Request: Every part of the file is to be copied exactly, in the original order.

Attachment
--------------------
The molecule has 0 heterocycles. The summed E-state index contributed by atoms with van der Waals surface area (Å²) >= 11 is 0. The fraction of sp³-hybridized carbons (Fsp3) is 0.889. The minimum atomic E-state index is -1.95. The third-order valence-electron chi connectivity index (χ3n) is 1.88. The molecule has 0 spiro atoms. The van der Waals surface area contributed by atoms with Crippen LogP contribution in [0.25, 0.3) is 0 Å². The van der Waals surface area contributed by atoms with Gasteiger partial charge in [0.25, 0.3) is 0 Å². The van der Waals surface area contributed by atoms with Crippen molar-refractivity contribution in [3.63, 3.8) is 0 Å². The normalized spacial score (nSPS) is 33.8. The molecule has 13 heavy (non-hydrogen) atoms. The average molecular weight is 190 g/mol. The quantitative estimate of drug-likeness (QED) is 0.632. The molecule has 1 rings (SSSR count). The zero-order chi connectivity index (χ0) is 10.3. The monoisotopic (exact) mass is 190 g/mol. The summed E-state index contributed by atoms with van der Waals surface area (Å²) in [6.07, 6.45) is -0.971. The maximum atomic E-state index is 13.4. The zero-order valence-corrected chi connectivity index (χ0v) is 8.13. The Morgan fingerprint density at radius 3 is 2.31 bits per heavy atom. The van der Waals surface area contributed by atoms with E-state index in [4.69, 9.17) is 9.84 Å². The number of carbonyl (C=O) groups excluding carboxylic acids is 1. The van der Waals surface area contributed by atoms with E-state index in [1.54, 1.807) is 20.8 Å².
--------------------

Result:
The molecule has 0 heterocycles. The summed E-state index contributed by atoms with van der Waals surface area (Å²) >= 11 is 0. The fraction of sp³-hybridized carbons (Fsp3) is 0.889. The minimum atomic E-state index is -1.95. The third-order valence-electron chi connectivity index (χ3n) is 1.88. The molecule has 0 spiro atoms. The van der Waals surface area contributed by atoms with Crippen LogP contribution in [0.25, 0.3) is 0 Å². The van der Waals surface area contributed by atoms with Gasteiger partial charge in [0.25, 0.3) is 0 Å². The van der Waals surface area contributed by atoms with Crippen molar-refractivity contribution in [3.63, 3.8) is 0 Å². The normalized spacial score (nSPS) is 33.8. The molecule has 13 heavy (non-hydrogen) atoms. The average molecular weight is 190 g/mol. The quantitative estimate of drug-likeness (QED) is 0.632. The molecule has 1 rings (SSSR count). The zero-order chi connectivity index (χ0) is 10.3. The monoisotopic (exact) mass is 190 g/mol. The summed E-state index contributed by atoms with van der Waals surface area (Å²) in [6.07, 6.45) is -0.971. The maximum atomic E-state index is 13.4. The zero-order valence-corrected chi connectivity index (χ0v) is 8.13. The Morgan fingerprint density at radius 3 is 2.31 bits per heavy atom. The van der Waals surface area contributed by atoms with E-state index in [4.69, 9.17) is 9.84 Å². The number of carbonyl (C=O) groups excluding carboxylic acids is 1. The van der Waals surface area contributed by atoms with E-state index in [1.54, 1.807) is 20.8 Å².